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Complexity and Knowledge Management Navigators…

Are you creating a flow or a disturbance?

I’ve lost count of the number of conversations I have had lately, where people have talked about developing flow; some are even using ‘Knowledge flow’ as an alternative to KM.  So, what is a ‘flow’ and what are the implications for discussions on process design?

People who find themselves in a state of ‘flow’ are in ” a state of effortless concentration, so deep that they lose their sense of time, of themselves and of their problems” (Kahneman, p. 52).

I like the idea of ‘effortless concentration’, a process so natural that it occurs automatically; a type 1 cognitive process.  That, for me, is the challenge for anyone looking to develop interventions, such as improving decision-making processes, innovation or knowledge sharing; how do you design systems (forces) that are effortless?

Too many times people fail to acknowledge the automatic, type 1, processes that people accept as they cross the threshold of engagement (virtual or physical) with an organisation; much like a motorway filter lane, people make adjustments and join the flow.  The problem for employees is that outside agents fail to acknowledge these flows, developing processes (forces) that are seen as requiring extra effort, creating counter flows or disturbances that become a focus for attention – a spot on the end of a teenagers nose!

Here, the process requires effort as people enter a mode of control, or type 2 cognitive process.  The problem is that the new process becomes but another source of thoughtful energy expenditure, one of many that inform the work day; something that you are ‘forced’ to do, something that takes energy from the body, something that requires effort.  This can create counter flow; a disturbance that creates resistance to new processes.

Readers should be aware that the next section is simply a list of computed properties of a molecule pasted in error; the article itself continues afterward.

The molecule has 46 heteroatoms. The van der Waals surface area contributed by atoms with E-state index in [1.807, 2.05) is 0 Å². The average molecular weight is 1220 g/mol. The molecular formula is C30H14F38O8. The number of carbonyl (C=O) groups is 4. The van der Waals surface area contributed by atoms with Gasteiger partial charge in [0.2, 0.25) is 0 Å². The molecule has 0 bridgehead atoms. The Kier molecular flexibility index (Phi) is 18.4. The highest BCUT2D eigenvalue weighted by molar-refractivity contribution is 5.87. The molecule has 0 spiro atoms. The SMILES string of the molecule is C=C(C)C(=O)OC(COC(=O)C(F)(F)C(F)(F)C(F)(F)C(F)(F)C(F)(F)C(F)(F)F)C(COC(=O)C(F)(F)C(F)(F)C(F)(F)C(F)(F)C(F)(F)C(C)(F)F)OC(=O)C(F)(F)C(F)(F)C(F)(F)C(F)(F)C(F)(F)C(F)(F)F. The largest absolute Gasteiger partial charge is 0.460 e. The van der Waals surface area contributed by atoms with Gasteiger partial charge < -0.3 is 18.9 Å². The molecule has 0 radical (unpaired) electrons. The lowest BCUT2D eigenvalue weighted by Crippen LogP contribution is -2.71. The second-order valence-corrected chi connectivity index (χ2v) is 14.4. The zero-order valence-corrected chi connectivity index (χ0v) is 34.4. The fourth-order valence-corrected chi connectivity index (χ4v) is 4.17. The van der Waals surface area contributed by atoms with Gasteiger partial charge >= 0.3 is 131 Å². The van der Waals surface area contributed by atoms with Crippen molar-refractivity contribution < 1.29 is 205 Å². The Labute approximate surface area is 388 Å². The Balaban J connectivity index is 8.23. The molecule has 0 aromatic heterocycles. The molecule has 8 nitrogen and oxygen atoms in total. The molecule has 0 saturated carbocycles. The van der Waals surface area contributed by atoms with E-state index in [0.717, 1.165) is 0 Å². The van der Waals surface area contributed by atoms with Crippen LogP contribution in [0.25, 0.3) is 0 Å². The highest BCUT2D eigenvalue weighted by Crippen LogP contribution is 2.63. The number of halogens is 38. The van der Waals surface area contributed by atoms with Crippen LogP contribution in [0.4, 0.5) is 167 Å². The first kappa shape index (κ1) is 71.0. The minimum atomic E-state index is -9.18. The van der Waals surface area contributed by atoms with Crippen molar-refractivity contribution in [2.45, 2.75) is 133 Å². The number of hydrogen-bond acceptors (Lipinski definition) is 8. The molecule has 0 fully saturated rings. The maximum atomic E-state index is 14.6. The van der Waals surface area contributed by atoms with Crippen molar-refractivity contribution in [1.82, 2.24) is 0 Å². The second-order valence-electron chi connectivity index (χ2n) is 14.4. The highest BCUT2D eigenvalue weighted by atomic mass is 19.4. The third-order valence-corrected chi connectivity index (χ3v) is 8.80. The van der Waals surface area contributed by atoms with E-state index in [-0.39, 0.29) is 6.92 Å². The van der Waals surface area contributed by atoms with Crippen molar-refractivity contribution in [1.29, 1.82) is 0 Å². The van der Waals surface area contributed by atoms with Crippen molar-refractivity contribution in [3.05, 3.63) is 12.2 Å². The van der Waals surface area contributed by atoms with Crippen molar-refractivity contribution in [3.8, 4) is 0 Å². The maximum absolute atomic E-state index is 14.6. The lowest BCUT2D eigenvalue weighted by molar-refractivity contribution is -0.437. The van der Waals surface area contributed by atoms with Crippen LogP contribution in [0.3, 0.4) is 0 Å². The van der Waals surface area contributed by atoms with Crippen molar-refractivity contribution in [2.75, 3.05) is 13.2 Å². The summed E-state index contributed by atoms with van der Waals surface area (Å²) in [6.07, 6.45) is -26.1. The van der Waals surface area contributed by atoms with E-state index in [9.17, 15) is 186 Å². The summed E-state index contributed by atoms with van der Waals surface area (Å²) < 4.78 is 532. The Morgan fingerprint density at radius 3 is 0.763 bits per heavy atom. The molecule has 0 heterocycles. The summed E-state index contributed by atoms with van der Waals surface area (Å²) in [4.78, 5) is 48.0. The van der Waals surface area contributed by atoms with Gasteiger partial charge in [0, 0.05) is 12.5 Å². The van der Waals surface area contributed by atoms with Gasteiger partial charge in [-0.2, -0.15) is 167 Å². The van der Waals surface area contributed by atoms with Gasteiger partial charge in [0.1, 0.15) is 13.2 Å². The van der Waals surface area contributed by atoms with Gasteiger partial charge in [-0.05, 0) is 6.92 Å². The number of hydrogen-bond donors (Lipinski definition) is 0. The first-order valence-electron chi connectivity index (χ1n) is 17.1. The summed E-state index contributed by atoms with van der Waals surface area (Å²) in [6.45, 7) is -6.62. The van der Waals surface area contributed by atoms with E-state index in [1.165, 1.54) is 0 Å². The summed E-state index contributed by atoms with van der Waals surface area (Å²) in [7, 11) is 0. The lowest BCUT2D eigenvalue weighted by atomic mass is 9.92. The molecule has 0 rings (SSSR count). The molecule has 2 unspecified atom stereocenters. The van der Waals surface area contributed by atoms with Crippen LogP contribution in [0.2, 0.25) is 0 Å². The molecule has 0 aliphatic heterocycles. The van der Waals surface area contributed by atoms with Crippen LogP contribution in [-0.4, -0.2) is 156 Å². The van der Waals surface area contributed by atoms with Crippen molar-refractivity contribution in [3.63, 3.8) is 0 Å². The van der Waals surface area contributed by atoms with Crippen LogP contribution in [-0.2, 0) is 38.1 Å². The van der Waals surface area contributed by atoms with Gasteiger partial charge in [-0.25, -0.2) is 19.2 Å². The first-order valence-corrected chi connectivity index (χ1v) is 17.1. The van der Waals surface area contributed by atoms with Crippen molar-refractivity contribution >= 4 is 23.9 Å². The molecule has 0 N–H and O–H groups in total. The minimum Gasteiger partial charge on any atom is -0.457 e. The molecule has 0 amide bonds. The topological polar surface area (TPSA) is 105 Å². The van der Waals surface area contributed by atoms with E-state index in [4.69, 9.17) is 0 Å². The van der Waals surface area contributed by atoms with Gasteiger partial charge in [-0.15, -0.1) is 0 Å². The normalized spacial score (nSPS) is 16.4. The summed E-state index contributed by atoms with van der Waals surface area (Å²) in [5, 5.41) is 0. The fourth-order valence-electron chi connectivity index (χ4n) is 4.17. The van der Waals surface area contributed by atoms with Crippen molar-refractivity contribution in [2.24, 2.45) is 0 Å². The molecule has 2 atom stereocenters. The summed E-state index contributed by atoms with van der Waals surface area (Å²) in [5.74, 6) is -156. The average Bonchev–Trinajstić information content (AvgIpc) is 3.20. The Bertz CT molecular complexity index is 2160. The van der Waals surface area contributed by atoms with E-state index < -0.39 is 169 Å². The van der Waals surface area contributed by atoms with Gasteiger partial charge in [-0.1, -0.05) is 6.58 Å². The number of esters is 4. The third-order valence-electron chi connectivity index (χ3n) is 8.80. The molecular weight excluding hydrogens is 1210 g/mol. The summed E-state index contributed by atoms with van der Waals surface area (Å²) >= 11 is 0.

If you force yourself to do something, you are less willing or less able to exert self-control when the next challenge comes around” (p. 53)

The new process fuels resistance, which itself takes effort, that, in turn, can negatively impact motivation; further depleting the decision-making/innovation/knowledge-sharing process that the intervention was designed to address.

Where am I going… It’s fine to talk about flow, but KMers, consultants, managers, we all have to recognise that flows already exist.  The challenge for us to recognise this and design interventions (use forces) that don’t increase resistance to the challenge at hand.  KM is a great example, too many people in organisations see it as an additional task, something that they do on top of their workload; surely that is a signal that the flow is not being recognised.  The trick is create minor disturbances that quickly become accepted as part of the natural, effortless, flow of the organisation; processes that punctuate the equilibrium, that take up too much thought, and therefore energy, will too often create resistance and perhaps failure.